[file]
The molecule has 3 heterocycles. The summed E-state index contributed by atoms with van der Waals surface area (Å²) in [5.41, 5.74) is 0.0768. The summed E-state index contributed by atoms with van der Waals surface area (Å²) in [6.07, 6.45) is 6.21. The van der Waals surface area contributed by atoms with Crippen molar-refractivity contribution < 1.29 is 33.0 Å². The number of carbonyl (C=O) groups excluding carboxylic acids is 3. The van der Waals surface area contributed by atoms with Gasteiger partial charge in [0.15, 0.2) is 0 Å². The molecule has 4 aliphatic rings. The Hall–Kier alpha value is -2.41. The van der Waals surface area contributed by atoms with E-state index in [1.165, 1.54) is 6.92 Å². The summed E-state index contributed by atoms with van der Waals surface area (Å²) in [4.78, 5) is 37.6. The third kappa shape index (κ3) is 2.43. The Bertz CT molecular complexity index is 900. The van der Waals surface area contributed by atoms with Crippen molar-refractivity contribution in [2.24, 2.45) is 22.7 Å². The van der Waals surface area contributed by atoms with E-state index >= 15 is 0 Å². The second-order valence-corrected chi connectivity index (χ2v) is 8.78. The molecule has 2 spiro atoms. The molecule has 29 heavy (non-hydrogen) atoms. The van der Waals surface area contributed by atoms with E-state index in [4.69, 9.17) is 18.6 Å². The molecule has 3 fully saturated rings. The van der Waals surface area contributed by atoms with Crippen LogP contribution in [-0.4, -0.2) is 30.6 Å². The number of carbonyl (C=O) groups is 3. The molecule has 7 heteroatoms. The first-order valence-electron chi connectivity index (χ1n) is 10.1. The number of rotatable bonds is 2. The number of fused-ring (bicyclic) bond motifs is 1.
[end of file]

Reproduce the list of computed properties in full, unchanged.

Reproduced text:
The molecule has 3 heterocycles. The summed E-state index contributed by atoms with van der Waals surface area (Å²) in [5.41, 5.74) is 0.0768. The summed E-state index contributed by atoms with van der Waals surface area (Å²) in [6.07, 6.45) is 6.21. The van der Waals surface area contributed by atoms with Crippen molar-refractivity contribution < 1.29 is 33.0 Å². The number of carbonyl (C=O) groups excluding carboxylic acids is 3. The van der Waals surface area contributed by atoms with Gasteiger partial charge in [0.15, 0.2) is 0 Å². The molecule has 4 aliphatic rings. The Hall–Kier alpha value is -2.41. The van der Waals surface area contributed by atoms with E-state index in [1.165, 1.54) is 6.92 Å². The summed E-state index contributed by atoms with van der Waals surface area (Å²) in [4.78, 5) is 37.6. The third kappa shape index (κ3) is 2.43. The Bertz CT molecular complexity index is 900. The van der Waals surface area contributed by atoms with Crippen molar-refractivity contribution in [2.24, 2.45) is 22.7 Å². The van der Waals surface area contributed by atoms with E-state index >= 15 is 0 Å². The second-order valence-corrected chi connectivity index (χ2v) is 8.78. The molecule has 2 spiro atoms. The molecule has 29 heavy (non-hydrogen) atoms. The van der Waals surface area contributed by atoms with E-state index in [4.69, 9.17) is 18.6 Å². The molecule has 3 fully saturated rings. The van der Waals surface area contributed by atoms with Crippen LogP contribution in [-0.4, -0.2) is 30.6 Å². The number of carbonyl (C=O) groups is 3. The molecule has 7 heteroatoms. The first-order valence-electron chi connectivity index (χ1n) is 10.1. The number of rotatable bonds is 2. The number of fused-ring (bicyclic) bond motifs is 1.